Pessimistic Mood Despite Greek and French Election Results

June 18, 2012

European elections yesterday produced results that were as good as could have been expected.  But Spain’s 10-year sovereign debt yield jumped to an 13-year high of 7.13% on unsettling news about the health of Spanish banks. 

Parties in Greece committed to remaining in the euro and honoring previously negotiated austerity captured a majority of parliamentary seats.  Antonis Samaras, head of New Democracy, is expected to form a coalition with PASOK that controls nearly 180 of the 300 seats. 

French Socialists took a majority of seats in the National Assembly.  They are expected to control over 310 of 577 seats.  Socialists hold the presidency and both houses of parliament for the first time in the 54-year history of the Fifth Republic.  President Hollande is putting greater priority on the pursuit of growth above blind fiscal austerity and thus no longer aligning France with Germany.

Data released by the Bank of Spain showed bad bank loans at an 18-year high of 8.72% of total loans and bank deposits lower than a year ago.  Besides the further spike in long-term Spanish interest rates, Sanish share prices have fallen nearly 1%.

The German Dax is 0.7% higher, but stocks in Paris and Britain are up just 0.3%.  These modest gains contrast with initial euphoria that saw equities in the Pacific Rim advance by 1.8% in Japan Taiwan and South Korea, 2.0% in Australia, 1.1% in Indonesia, and 1.0% in Hong Kong. 

The dollar advanced 0.6% against the yen on concern that a nuclear power ban would leave the country with insufficient energy supplies this summer.  Movement in other key dollar relationships have been slight.  The U.S. currency is up by 0.2% relative to the loonie and sterling and by 0.1% against the Swiss franc but down by 0.4% against the kiwi, 0.2% versus the yuan and 0.1% vis-a-vis the Australian dollar.

The 10-year German bund yield is unchanged from Friday’s close.  !0-year British gilt and Japanese JGB yield have slipped three and one basis points.

Gold and oil prices are down 0.3% and 0.1% at $1624.00 per ounce and $83.97 per barrel.

In yesterday’s third election, the Islamic Muslim Brotherhood has claimed that its candidate, Mursi, won Egypt’s presidency.  The final tally will not be announced for several days.

The Reserve Bank of India, which had cut key interest rates by 50 basis points in April, eased no further after today’s policy meeting.  In a surprise to some analysts, the key repo and reverse repo rates were left at 8.0% and 7.0%.  Reserve requirements, which had be cut by a total of 125 basis points in two moves last January and March, was also kept unchanged at 4.75%.  Bank officials noted continuing inflationary forces that limit scope of easier policy.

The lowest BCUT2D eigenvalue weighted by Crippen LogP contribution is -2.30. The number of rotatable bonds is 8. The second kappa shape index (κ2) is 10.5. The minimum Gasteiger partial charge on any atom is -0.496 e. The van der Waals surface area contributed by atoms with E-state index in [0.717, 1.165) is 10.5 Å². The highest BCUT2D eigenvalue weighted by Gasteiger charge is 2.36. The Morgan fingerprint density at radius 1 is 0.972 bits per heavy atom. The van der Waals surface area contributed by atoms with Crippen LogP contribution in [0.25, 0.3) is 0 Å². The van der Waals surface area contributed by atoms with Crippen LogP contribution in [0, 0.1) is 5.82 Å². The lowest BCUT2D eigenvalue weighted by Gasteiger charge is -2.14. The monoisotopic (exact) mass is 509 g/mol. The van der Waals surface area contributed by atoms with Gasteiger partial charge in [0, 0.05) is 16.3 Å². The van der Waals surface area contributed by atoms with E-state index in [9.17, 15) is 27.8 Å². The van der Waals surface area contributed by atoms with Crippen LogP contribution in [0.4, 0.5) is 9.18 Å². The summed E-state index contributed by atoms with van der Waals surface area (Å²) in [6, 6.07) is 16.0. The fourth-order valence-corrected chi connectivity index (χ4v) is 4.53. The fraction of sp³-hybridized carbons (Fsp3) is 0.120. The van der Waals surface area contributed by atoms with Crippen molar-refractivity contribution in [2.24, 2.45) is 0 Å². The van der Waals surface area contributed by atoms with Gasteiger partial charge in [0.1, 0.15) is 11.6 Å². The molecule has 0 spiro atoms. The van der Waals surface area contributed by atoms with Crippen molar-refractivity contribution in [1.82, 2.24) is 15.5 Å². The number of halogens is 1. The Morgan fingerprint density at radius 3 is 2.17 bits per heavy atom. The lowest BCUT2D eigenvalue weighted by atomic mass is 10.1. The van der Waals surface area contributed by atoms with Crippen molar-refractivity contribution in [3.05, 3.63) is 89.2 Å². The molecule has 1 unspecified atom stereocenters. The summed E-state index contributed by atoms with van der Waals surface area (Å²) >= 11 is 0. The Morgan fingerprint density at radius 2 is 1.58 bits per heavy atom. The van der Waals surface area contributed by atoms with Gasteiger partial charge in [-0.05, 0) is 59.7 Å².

The Bank of Japan’s monthly economic assessment was released, repeating what had been contained in last week’s post-policy meeting statement.  The assessment was upgraded to “economy is starting to pick up moderately.”  Most sources of demand were depicted positively.  Domestic demand remains firm with support from private investment, public investment, housing and consumption.  Exports are also showing signs of a pick up.  Employment, consumer confidence, and corporate profits are improving.  Industrial production is picking up moderately.  Core inflation should hover around zero for the time being.

Japanese department store sales posted an on-year drop of 1.0% last month following an increase of 1.3% in the year to April.  Tokyo sales growth slowed to 2.1% from a 6.7% 12-month advance in April.

Home prices in China again fell in a majority of cities last month but not in more of them than seen in April.

Hong Kong unemployment averaged 3.2% in March-May, down from 3.3% in February-April.

Australian motor vehicle sales increased 2.4% in May and were 22.4% greater than a year earlier.  Consumer sentiment in New Zealand fell 2.5 points to a reading of 99.9 in the second quarter of 2012, which was a 5-quarter low.  The New Zealand services index ticked up a tenth percentage point to a reading of 56.8 in May.

Turkish consumer confidence recovered to a score of 92.1 in May from 91.1 in April.  April saw the only decline in the past six reported months.

France’s index of leading economic indicators slid 0.1% in April.  The index of coincident indicators was unchanged on month.

Britain’s Rightmove house price index increased 1.0% in June and showed an accelerated on-year advance of 2.4% after rising 2.0% in the year to May.

Ireland’s trade surplus widened 10.3% in April despite a drop in exports.  Norway’s current account in 1Q12 was at a record high of NOK 137 billion and 63% bigger than the surplus in the first quarter of 2011.  The Dutch current account surplus widened 22% to EUR 18.9 billion in 1Q12.

The U.S. National Association of Home Builders will release its monthly index today.  Canadian securities transactions data also arrive.

G20 leaders started their summit in Los Cabos, Mexico, with loud grumbling from emerging market officials about Europe’s continuing failure to resolve the banking and debt crisis.

Copyright 2012, Larry Greenberg.  All rights reserved.  No secondary distribution without express permission.

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